Empowering teachers to unlock student potential

Empowering teachers to unlock student potential

Everyone remembers a teacher who had a positive influence on their learning at school, yet the impact of that influence manifests itself in many different ways well beyond the school gates.

However, these teachers often don’t get to see the most powerful fruits of their labour – something that could be a profound morale booster for those who tirelessly dedicate their lives to this all-important profession in the pursuit of changing lives for the better. What’s more, many teachers feel underappreciated by society.

Recognising this, a recent U.S study sought to uncover the characteristics of educators who leave a lasting impression beyond the classroom, finding that 84% had more good than bad teachers, highlighting the positive experiences most students have with their educators.

The study, which surveyed 996 people, was conducted by Preply, an online language learning marketplace, connecting tutors to hundreds of thousands of learners in 180 countries worldwide.

One of the most notable findings was that 61% said they have never told their favourite teacher how much they meant to them, suggesting a potential gap in recognition and appreciation for teachers' efforts.

Sylvia Johnson, Language Expert at Preply said the study highlights the importance of schools, communities and governments better recognising and celebrating the contributions of teachers, not only to improve their morale but also to make them aware of their positive, lasting impact on students' lives.

“Open dialogue, recognition, and dedicated feedback channels can create a culture in which tutors not only know they are valued, but they can also see their positive impacts reflected in their learners,” Johnson told The Educator.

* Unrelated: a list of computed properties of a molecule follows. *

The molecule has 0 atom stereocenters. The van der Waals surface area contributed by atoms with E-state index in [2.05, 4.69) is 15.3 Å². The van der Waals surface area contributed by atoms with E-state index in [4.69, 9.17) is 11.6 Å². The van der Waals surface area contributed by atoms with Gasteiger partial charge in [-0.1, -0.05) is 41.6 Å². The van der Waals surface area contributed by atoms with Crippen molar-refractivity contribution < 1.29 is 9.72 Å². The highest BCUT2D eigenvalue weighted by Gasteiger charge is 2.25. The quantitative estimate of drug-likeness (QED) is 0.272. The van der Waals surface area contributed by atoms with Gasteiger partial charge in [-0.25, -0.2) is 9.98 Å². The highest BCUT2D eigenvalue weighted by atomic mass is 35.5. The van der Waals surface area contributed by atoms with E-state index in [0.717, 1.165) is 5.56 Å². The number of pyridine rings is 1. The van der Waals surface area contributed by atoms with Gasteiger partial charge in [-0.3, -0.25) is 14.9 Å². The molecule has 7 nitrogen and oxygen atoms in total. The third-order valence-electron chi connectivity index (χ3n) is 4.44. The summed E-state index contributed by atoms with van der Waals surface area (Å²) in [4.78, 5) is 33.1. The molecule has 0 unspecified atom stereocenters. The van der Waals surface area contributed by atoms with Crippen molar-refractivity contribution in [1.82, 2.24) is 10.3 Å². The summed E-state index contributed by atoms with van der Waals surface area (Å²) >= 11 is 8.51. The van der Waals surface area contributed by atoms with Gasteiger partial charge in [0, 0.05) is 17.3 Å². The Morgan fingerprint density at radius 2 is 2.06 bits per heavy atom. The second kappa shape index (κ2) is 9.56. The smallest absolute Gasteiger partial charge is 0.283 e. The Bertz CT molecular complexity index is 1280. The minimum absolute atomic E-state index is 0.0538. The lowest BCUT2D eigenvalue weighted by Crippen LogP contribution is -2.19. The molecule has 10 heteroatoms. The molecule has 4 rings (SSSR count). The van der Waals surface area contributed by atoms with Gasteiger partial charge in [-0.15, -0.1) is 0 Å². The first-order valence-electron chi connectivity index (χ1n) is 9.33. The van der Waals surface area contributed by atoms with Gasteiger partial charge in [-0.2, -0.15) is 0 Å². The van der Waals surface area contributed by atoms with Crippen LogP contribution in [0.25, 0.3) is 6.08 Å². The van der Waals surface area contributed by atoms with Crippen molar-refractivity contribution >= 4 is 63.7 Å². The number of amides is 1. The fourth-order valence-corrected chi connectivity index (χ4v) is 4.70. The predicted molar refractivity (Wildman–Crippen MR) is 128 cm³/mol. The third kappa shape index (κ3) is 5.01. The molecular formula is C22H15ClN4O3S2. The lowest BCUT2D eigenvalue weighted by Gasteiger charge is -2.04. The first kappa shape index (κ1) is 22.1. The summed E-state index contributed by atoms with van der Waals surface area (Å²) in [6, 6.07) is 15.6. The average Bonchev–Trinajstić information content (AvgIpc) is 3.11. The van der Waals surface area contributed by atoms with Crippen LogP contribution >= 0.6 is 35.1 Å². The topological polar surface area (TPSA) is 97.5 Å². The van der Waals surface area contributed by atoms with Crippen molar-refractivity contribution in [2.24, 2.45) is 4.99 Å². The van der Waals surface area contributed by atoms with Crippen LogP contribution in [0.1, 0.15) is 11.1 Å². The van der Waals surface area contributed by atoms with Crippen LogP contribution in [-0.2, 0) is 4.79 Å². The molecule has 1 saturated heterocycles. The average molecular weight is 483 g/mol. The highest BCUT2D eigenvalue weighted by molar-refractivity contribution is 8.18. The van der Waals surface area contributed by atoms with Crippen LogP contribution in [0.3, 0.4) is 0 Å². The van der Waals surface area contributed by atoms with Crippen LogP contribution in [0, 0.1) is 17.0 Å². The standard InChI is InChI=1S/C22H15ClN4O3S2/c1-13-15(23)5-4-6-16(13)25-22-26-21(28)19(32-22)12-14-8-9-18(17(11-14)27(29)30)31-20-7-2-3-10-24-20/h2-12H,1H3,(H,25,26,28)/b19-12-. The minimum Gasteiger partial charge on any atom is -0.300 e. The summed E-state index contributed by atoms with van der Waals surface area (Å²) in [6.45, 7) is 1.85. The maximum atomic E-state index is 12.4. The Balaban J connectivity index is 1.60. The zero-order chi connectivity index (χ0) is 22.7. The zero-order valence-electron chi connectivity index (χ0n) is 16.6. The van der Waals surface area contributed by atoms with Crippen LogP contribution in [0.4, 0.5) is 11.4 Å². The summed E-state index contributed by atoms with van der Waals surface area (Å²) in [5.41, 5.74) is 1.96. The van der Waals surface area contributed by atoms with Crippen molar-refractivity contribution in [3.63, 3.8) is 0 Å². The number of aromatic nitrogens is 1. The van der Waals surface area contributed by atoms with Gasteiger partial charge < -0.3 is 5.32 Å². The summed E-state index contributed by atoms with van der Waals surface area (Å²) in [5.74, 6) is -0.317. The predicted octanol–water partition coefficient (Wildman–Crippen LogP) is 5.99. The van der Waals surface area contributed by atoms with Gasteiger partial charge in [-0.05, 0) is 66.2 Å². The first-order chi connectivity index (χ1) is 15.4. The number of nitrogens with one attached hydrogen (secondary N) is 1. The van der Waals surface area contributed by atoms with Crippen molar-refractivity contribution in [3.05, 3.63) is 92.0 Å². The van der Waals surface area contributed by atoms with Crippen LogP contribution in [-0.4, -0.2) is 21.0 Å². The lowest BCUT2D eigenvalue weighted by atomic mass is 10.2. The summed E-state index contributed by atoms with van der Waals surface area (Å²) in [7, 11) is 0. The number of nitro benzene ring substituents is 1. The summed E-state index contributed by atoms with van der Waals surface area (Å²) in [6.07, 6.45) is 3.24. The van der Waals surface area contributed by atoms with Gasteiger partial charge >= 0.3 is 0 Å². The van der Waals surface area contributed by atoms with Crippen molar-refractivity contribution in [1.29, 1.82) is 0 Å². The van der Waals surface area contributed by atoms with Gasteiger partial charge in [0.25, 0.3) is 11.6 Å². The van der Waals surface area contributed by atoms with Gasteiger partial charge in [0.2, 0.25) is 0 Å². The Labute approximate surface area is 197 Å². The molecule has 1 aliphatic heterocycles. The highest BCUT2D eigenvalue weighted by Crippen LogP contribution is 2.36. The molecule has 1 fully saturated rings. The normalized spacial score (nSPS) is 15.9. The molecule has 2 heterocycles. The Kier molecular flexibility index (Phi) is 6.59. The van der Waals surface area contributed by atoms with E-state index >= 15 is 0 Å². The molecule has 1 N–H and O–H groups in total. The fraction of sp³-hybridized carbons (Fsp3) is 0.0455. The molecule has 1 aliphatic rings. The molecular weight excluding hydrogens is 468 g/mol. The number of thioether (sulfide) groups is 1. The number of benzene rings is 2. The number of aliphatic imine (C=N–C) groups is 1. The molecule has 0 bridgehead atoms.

“Acknowledging teachers can be as simple as regular communication of gratitude from leaders, public testimonials from students, and platforms for showcasing their achievements. Teacher Appreciation Days or a 'Thank you note' activity can impart a personal touch to this recognition.”

A solid bedrock for learning

When asked how schools can foster deeper connections between teachers and students, Johnson said creating a positive school climate based on strong relationships provides a solid bedrock for learning.

“Schools can facilitate deeper connections via mentorship programs, interactive projects, or extracurricular activities, allowing learners and tutors to engage on a personal yet respectful level,” she said.

“Teachers, maintaining professionalism, can form meaningful relationships with students through active listening, genuine empathy, and a focus on their educational growth.”

Johnson said schools can also reduce class size and encourage teachers to accompany learners through more than one academic year.

“Essentially, the education system needs to prioritise the development of habits, skills, and mindsets that build learners’ social, emotional, and academic competence.”

‘Effective teaching doesn’t fit all’

For teachers looking to adapt their teaching methods to meet the varied learning preferences and needs of their students, Johnson pointed to the importance of diversified instruction, which she said forms the cornerstone of effective teaching.

“Teachers can conduct learning style assessments or needs analysis, observe student responses, engage in one-on-one discussions, or employ flexible teaching strategies to discern individual learning preferences,” she said.

“As a guiding principle, students want to learn things that connect directly to their own lives. Effective teaching takes into account what learners already know, and then builds on that foundation, meeting them at their current level of understanding.”

Johnson noted that some learners will benefit from inquiry-based learning, which fosters curiosity and self-paced exploration.

“This method benefits independent and analytical thinkers who relish problem-solving,” she said. For those students who prefer experiential learning, teachers can promote hands-on activities, labs, and real-world simulations to make abstract concepts tangible.”

For students who thrive on debates, group projects, and class discussions, Johnson said a more interactive learning pedagogy can be utilised effectively.

“In essence, effective teaching doesn't fit all; where possible, it should shape and mold itself to cater to each unique learner.”